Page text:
So is it OK to whisper about that alternative free entry route in the small print? “No way” says Eliot Spitzer as he shakes Big Apple promotion marketers with three prosecutions.
Topic: Games of chance and skill
Who: Tylenol, CVS Corporation and Great Atlantic and Pacific Tea Company Inc trading as A&P Food Stores
Where: New York
When: May – September 2004
After years of apparently being relatively uninterested in the point, the New York Attorney General took enforcement action against three promoters in the space of five months over alleged failure to give proper prominence to an alternative free entry route in what was otherwise a purchase to enter prize draw promotion.
Each of the three defendants, retailer A&P Food Stores, McNeil PPC, Inc owners of painkiller brand Tylenol and pharmacy chain CVS Corporation, ran sweepstakes in which a free entry route was offered, but each of them was charged with failing to give proper prominence to that way of entering the promotion.
In store entry form went AWOL
A&P Stores ran a series of sweepstakes whereby consumers who purchased designated products using their A&P bonus savings card were automatically entered into a draw. The rules did provide for a free method of entry via an official entry form, but it turned out that official entry forms were simply impossible to get hold of at A&P retail outlets.
CVS ran sweepstakes in which consumers who purchased digital camera prints at CVS using their CVS Extra Care card were automatically entered into a draw. Again there was an alternative free entry route online, but the official rules indicated incorrectly that the free method of entry was via an in-store entry form, which, as in the A&P case, was not available at CVS outlets.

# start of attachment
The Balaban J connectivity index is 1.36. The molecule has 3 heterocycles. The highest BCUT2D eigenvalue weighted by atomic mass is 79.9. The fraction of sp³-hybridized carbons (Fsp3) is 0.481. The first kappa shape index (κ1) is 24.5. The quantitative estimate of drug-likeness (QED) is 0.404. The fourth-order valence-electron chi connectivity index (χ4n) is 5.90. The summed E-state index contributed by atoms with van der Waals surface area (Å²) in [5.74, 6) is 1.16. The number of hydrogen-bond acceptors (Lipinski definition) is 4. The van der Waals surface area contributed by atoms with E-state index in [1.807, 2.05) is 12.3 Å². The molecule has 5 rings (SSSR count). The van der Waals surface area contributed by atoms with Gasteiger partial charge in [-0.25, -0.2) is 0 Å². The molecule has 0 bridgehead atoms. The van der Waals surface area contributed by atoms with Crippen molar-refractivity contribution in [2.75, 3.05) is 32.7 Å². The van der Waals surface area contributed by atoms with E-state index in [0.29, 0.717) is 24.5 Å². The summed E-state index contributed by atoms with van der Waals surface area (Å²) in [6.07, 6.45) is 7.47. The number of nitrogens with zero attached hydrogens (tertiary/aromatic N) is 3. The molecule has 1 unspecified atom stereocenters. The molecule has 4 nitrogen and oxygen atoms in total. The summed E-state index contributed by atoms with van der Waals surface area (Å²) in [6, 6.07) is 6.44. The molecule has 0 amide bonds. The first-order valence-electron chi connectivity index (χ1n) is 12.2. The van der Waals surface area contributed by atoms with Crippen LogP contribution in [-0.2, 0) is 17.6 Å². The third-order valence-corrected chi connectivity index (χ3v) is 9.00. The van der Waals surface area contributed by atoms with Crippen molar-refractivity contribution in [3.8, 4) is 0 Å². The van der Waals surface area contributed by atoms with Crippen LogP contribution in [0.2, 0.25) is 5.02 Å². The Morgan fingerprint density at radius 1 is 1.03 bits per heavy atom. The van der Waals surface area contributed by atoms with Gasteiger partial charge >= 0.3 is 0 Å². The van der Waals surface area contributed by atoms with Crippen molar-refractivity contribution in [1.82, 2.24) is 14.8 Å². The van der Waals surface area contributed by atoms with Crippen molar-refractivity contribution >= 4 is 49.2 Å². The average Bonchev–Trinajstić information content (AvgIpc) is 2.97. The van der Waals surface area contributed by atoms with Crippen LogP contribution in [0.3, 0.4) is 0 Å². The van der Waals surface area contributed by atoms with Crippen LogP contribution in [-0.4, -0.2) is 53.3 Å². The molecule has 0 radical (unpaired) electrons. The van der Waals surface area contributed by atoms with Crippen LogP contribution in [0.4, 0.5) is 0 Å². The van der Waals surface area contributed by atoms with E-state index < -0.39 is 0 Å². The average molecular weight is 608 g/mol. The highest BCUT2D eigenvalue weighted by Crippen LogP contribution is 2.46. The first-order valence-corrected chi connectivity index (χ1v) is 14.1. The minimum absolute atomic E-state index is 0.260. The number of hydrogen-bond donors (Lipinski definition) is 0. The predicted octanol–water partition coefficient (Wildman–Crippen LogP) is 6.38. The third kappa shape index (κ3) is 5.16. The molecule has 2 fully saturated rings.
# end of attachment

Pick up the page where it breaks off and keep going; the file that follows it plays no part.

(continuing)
Free entry route in smaller print
In the Tylenol case, the brand owner offered a trip to the season finale of the reality US television programme "Survivor" as the grand prize, with entry made either via purchase of Tylenol or by way of the advertiser's website. In this case the Attorney General took issue with the advertisements for the sweepstakes. They contained large, bold print indicating that to enter consumers should "buy Tylenol" whilst the "No purchase necessary" aspect of the event was only disclosed in the legal copy at the bottom of the ad and, the enforcer said, was "contradictory" to the purchase message in the body of the communication.
The Attorney General Eliot Spitzer reached settlements with all three promoters which required that in future they gave the free entry route "equal prominence" to any other way of entering the event. The promoters were also required to enter into other undertakings as to making the draw rules available.
Why this matters:
New York laws on prize draws are very similar to those in the UK and any UK prize draw which has a purchase to enter route must also offer a genuine, realistic and unlimited alternative free entry route. The prominence given to the free entry route in the Tylenol case was not dissimilar to the approach adopted by most UK prize draw operators in similar circumstances, and although we are not suggesting that "equal prominence" for free entry routes should be the watchword here in the UK, these decisions, which have sent shockwaves through the east coast promotion marketing industry state-side, serve as a timely reminder to UK prize promoters to ensure that free entry routes are not buried too deep within prize draw rules.
It should be added that as previously reported on marketinglaw, reforms to UK prize promotion laws are in the pipeline which may legalise "purchase to enter" prize draws. For the moment, however, the law remains very similar to that in New York, so promotion marketers should be warned.